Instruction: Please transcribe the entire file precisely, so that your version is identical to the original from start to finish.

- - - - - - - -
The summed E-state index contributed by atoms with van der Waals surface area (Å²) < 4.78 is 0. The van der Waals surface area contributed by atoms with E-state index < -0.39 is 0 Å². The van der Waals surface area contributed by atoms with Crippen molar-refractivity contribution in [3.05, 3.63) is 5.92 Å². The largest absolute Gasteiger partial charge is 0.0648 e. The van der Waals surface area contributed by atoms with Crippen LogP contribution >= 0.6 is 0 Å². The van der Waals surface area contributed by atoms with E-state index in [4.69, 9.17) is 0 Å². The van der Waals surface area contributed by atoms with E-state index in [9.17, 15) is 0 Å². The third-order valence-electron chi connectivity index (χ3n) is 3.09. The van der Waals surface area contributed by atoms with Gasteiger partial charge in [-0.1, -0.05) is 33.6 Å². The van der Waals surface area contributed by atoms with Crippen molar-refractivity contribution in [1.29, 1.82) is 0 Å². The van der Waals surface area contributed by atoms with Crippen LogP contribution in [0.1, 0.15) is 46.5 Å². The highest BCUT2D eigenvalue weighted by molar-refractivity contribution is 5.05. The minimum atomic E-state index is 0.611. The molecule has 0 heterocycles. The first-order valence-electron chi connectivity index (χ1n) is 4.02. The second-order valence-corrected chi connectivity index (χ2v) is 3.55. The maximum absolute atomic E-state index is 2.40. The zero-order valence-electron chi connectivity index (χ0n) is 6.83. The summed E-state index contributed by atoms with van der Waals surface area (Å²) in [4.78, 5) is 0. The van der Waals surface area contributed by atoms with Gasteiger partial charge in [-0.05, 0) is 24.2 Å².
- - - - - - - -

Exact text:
The summed E-state index contributed by atoms with van der Waals surface area (Å²) < 4.78 is 0. The van der Waals surface area contributed by atoms with E-state index < -0.39 is 0 Å². The van der Waals surface area contributed by atoms with Crippen molar-refractivity contribution in [3.05, 3.63) is 5.92 Å². The largest absolute Gasteiger partial charge is 0.0648 e. The van der Waals surface area contributed by atoms with Crippen LogP contribution >= 0.6 is 0 Å². The van der Waals surface area contributed by atoms with E-state index in [4.69, 9.17) is 0 Å². The van der Waals surface area contributed by atoms with E-state index in [9.17, 15) is 0 Å². The third-order valence-electron chi connectivity index (χ3n) is 3.09. The van der Waals surface area contributed by atoms with Gasteiger partial charge in [-0.1, -0.05) is 33.6 Å². The van der Waals surface area contributed by atoms with Crippen molar-refractivity contribution in [1.29, 1.82) is 0 Å². The van der Waals surface area contributed by atoms with Crippen LogP contribution in [0.1, 0.15) is 46.5 Å². The highest BCUT2D eigenvalue weighted by molar-refractivity contribution is 5.05. The minimum atomic E-state index is 0.611. The molecule has 0 heterocycles. The first-order valence-electron chi connectivity index (χ1n) is 4.02. The second-order valence-corrected chi connectivity index (χ2v) is 3.55. The maximum absolute atomic E-state index is 2.40. The zero-order valence-electron chi connectivity index (χ0n) is 6.83. The summed E-state index contributed by atoms with van der Waals surface area (Å²) in [4.78, 5) is 0. The van der Waals surface area contributed by atoms with Gasteiger partial charge in [-0.05, 0) is 24.2 Å².